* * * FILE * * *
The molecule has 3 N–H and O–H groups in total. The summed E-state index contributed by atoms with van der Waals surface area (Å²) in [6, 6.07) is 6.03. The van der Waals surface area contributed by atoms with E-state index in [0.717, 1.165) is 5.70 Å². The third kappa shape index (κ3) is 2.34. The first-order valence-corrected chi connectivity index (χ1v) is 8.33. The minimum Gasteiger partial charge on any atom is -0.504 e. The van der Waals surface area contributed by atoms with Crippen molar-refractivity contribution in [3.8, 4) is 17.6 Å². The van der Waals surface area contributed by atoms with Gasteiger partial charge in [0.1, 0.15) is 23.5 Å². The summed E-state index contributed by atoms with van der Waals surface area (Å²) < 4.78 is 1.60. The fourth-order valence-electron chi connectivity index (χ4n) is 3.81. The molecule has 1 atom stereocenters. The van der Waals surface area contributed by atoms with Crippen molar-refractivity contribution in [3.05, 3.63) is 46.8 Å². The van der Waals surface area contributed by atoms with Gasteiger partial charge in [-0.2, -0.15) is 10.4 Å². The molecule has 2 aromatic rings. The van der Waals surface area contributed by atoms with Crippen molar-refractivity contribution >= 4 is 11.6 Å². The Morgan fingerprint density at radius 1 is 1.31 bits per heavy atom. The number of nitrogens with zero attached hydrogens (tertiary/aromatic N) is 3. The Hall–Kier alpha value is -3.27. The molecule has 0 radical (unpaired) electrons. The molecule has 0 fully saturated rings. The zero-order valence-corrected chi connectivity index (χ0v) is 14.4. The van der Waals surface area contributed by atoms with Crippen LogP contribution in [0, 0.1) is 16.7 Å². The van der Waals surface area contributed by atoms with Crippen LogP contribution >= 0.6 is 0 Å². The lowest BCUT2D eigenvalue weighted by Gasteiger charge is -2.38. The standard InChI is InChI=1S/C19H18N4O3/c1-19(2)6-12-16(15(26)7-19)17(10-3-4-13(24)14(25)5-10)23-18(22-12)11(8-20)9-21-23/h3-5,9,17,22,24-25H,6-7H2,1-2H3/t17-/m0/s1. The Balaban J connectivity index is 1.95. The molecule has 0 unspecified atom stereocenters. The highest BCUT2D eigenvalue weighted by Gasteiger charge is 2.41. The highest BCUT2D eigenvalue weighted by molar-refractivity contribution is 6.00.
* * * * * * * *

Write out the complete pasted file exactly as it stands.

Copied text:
The molecule has 3 N–H and O–H groups in total. The summed E-state index contributed by atoms with van der Waals surface area (Å²) in [6, 6.07) is 6.03. The van der Waals surface area contributed by atoms with E-state index in [0.717, 1.165) is 5.70 Å². The third kappa shape index (κ3) is 2.34. The first-order valence-corrected chi connectivity index (χ1v) is 8.33. The minimum Gasteiger partial charge on any atom is -0.504 e. The van der Waals surface area contributed by atoms with Crippen molar-refractivity contribution in [3.8, 4) is 17.6 Å². The van der Waals surface area contributed by atoms with Gasteiger partial charge in [0.1, 0.15) is 23.5 Å². The summed E-state index contributed by atoms with van der Waals surface area (Å²) < 4.78 is 1.60. The fourth-order valence-electron chi connectivity index (χ4n) is 3.81. The molecule has 1 atom stereocenters. The van der Waals surface area contributed by atoms with Crippen molar-refractivity contribution in [3.05, 3.63) is 46.8 Å². The van der Waals surface area contributed by atoms with Gasteiger partial charge in [-0.2, -0.15) is 10.4 Å². The molecule has 2 aromatic rings. The van der Waals surface area contributed by atoms with Crippen molar-refractivity contribution >= 4 is 11.6 Å². The Morgan fingerprint density at radius 1 is 1.31 bits per heavy atom. The number of nitrogens with zero attached hydrogens (tertiary/aromatic N) is 3. The Hall–Kier alpha value is -3.27. The molecule has 0 radical (unpaired) electrons. The molecule has 0 fully saturated rings. The zero-order valence-corrected chi connectivity index (χ0v) is 14.4. The van der Waals surface area contributed by atoms with Crippen LogP contribution in [0, 0.1) is 16.7 Å². The van der Waals surface area contributed by atoms with Crippen LogP contribution >= 0.6 is 0 Å². The lowest BCUT2D eigenvalue weighted by Gasteiger charge is -2.38. The standard InChI is InChI=1S/C19H18N4O3/c1-19(2)6-12-16(15(26)7-19)17(10-3-4-13(24)14(25)5-10)23-18(22-12)11(8-20)9-21-23/h3-5,9,17,22,24-25H,6-7H2,1-2H3/t17-/m0/s1. The Balaban J connectivity index is 1.95. The molecule has 0 unspecified atom stereocenters. The highest BCUT2D eigenvalue weighted by Gasteiger charge is 2.41. The highest BCUT2D eigenvalue weighted by molar-refractivity contribution is 6.00.